Obama’s Messy Iraq Intelligence Scandal
We’ve heard tales of ‘cherry-picked intelligence’ before—it hasn’t ended well
It’s happening again. A White House fumbling with the violent mess of Iraq finds itself surrounded by mounting accusations that it’s played dirty games with intelligence. A Pentagon facing charges that its analysts have skewed assessments on Iraq to tell top policymakers what they want to hear, rather than what is really happening in that troubled country.
If this sounds terribly familiar, it should. Only a dozen years after the George W. Bush White House was buffeted by allegations that it had “cherry-picked” intelligence to justify its 2003 invasion of Iraq, Barack Obama is facing similar accusations. Intelligence Community analysts alleged that, in the run-up to Operation Iraqi Freedom, they were pressured to exaggerate Saddam’s weapons of mass destruction. Now, analysts claim that they have been pushed to present Obama’s war against the Islamic State as more successful than it really is.
Only the most optimistic Obama backers still portray that year-long air campaign (its proper name is Operation Inherent Resolve) as adequate, and most security experts agree that the Islamic State is winning the war on the ground, thanks in part to an American-led air war that is bombing too little and too cautiously. There is no indication that Western airpower is anywhere near inflicting decisive pain on the Islamic State, while our Iraqi partners, who serve as the ground anvil for the U.S. airborne hammer, increasingly feel left in the lurch by Obama.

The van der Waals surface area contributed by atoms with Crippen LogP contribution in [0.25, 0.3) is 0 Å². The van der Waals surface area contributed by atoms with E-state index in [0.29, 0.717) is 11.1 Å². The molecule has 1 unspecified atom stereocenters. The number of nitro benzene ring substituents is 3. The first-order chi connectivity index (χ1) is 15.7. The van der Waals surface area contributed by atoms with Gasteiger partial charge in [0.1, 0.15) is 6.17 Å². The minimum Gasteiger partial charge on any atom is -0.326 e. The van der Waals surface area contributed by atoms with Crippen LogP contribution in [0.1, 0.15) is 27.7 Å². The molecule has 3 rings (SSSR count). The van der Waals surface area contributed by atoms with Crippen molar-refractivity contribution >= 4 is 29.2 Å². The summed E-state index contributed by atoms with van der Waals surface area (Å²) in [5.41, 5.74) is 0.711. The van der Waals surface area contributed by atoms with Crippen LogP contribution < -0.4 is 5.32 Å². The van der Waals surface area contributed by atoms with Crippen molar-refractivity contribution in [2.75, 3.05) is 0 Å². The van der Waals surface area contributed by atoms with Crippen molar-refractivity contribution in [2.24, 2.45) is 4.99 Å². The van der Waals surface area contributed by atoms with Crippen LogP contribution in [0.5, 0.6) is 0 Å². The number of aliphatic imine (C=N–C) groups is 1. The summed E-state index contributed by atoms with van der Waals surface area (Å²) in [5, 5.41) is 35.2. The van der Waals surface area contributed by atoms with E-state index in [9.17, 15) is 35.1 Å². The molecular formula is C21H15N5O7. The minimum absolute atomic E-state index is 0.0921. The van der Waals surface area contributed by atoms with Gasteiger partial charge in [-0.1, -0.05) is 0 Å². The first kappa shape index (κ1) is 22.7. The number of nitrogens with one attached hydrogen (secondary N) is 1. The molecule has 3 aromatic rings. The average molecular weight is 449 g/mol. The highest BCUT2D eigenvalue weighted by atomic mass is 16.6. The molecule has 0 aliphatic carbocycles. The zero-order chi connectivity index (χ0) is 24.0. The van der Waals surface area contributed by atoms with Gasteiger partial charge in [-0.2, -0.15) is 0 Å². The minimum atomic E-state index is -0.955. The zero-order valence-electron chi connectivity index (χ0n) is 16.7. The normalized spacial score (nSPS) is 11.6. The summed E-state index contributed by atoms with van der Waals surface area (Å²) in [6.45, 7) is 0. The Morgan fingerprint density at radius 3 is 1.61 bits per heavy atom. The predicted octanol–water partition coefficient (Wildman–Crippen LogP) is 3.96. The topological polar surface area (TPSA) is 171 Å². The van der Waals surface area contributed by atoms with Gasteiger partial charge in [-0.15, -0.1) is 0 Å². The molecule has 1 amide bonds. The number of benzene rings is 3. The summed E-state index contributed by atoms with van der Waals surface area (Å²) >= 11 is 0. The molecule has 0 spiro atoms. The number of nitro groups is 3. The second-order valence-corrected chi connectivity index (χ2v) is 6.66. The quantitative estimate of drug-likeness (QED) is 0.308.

The air campaign is led by the Pentagon’s Central Command, which is headquartered in Tampa, Florida, half a world away from its foes. Rumors have swirled for months of low morale at CENTCOM, as the Pentagon calls it [website here], as Operation Inherent Resolve drags on without a coherent strategy. Stories of White House interference with CENTCOM headquarters, commonly heard in the military, paint a disturbing picture, with Susan Rice’s bloated and confused National Security Council waging war against the Islamic State in a micro-managerial style reminiscent of President Johnson’s failed efforts against North Vietnam a half-century ago.
Worse, rumors have mounted for months that CENTCOM’s intelligence staff has been pressured to promote “good news” about the struggle against the Islamic State, despite much evidence to the contrary. Such rumors can now be verified…
This is the debut of a new bi-weekly column on National Security.
John Schindler is a security expert and former National Security Agency analyst and counterintelligence officer. A specialist in espionage and terrorism, he’s also been a navy officer and a war college professor. He’s published four books and is on twitter at @20committee.
Do read it all. Very relevant: